Friday, 17 April 2015

A CUCKOO'S FOOTWEAR

The calendar on my study wall is by Caroline Davey.  Each month has a painting of a quiet location in North Wales and a seasonal flower.  April shows the derelict water wheel at Melin Ty Fair and Bluebells, Bwtsias y Gog.  I was intrigued by this.  I know bluebells in Welsh as Clochau'r Gog, which translates as Cuckoo's Bells. Bwtsias y Gog is the delightful Cuckoo's Boots.  I imagine a Beatrix Potter illustration with the blue petals curling jauntily over the cuckoo's legs like the tops of jester's shoes.  I'm not sure how the claws fit in.

Unfortunately cuckoo numbers in Britain have halved in the last two decades.  I haven't heard the cuckoo in this part of North Cumbria for several years.

R S Thomas wrote a poem called "Abercuawg" in which he asked "where is Abercuawg, that / place where the cuckoo's sing?"  It is very difficult to find the place where the cuckoo sings - he is heard rather than seen.  Abercuawg, the place where the cuckoo sings, is an idealised, mythical place, which we seek but do not find.  "Abercuawg/ is not here now, but there."  It is an image of the seeking but not finding in life that is so embedded in the thought and poetry of R S Thomas.

On Monday I am off to North Wales for 2 weeks.  The first week I will stay at the National Writers' Centre for Wales at Llanystumdwy for a poetry masterclass with Gillian Clarke and Maura Dooley.  The second week I will be staying at Rhiw within walking distance of R S Thomas's old home, Sarn Cottage.  I hope I will hear the cuckoo and see his boots.

Monday, 6 April 2015

POETRY FROM OLD JUNK

It's Easter week-end.  I think of the Christian monastic tradition of being without possessions. I'm the exact opposite.  I have too much stuff.

I've been triaging furniture in my father's house - stuff to keep, stuff to go to charity and stuff that's going on a one-way journey to the skips at the recycling centre.  It's a sad task, clearing my father's furnishings before new people move into his house.

I am under strict instructions from my two sons to keep various items for them.  Their earliest memories of my father are of sitting with him in his big farmhouse kitchen with the oak table and the three-decker dresser.  But unfortunately one of my sons has a top floor flat with limited space and the other works abroad.  So, for a while my house is going to be seriously over-furnitured.  Maybe I should put a time-limit on how long I'm prepared to live in a self-storage facility so that I don't turn into a batty old woman whose house is so crammed with stuff that she has to sleep in the coal-shed with the cat.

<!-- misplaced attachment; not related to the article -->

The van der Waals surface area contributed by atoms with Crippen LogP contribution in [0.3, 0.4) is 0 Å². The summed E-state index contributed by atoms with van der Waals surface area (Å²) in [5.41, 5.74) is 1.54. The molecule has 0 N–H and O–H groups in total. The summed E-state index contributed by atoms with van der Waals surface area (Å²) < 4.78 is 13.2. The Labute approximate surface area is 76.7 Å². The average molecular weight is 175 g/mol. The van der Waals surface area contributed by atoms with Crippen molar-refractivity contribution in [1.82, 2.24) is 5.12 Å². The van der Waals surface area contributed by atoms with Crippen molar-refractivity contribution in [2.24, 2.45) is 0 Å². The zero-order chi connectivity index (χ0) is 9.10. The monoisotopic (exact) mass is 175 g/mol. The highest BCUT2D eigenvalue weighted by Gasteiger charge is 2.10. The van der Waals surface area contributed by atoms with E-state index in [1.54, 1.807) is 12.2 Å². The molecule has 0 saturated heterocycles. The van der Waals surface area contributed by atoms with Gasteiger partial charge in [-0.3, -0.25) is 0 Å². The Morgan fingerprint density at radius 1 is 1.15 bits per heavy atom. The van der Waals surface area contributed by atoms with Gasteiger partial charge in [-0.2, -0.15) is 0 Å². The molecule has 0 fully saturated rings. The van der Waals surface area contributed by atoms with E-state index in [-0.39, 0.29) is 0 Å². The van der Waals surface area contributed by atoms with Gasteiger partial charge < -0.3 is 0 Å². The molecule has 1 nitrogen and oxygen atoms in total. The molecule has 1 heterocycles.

But while I'm discovering buttons, pins and bus tickets in the corners of old cupboards I encourage myself by thinking of poems whose existence depends on stuff/junk.

Adam Thorpe's moving sequence in memory of his father, "Clearing Your Study", in his collection Voluntary, begins
     "Private realm of ...  typed letters;
      ...  unused Green Shield stamps."

Josephine Dickinson's "The White Scrap" (Scarberry Hill) is about finding torn-up paper:
     "... For some days
      I find scraps of paper, first one then a-
      nother, fluttering in the weeds beside the
      road ..."
(Notice the torn-up line endings.)

At my lowest ebb I feel as if the meaning of life consists in moving objects from one place to another.  Stuff conforms to a law of physics, the Conservation of Matter, illustrated by Amy Clampitt's "Real Estate" about a Third Avenue tenement that is getting redeveloped:
     "... One gelded
      pawnshop, until last week, still brooded,

      harbouring among tag ends of pathos,
      several thirty-year-old umbrellas."
The proprietor
     "... advertised a sale.
      Still nothing moved.  Finally, a U-Haul

      truck carried everything off somewhere.
      Hail, real estate!  Bravo, entrepreneur!"
            (from What the Light was Like)

But magical transformations are possible.  Scrap metal can become striking sculptures, as in the art created by Helen Denerley.  Michael Longley has written as series of sonnets for her in his collection Snow Water:

     "... Translations, Helen, metaphors.
      The mare and stag you made from scrap metal
      Are moving in low motion across your land"
            ("Woodsmoke I")

I look at my father's furniture.  In The Art of Gardening I wrote about the cabinet maker who constructed the carved bureau which has been passed down the family for generations:

     "There is a dialectic to cabinet making -
      outside the beeswax surface of satin sweetness
      inside the paler wood, natural, undressed
      a new dimension of intimacy
      secret enclosure
      memory shelter
      like a house within a house.
      The dovetailed drawers he made
      join him to me
      as I open the chest
      and begin to write."
           (from "The Poetics of Space after Gaston Bachelard: 3 Chest")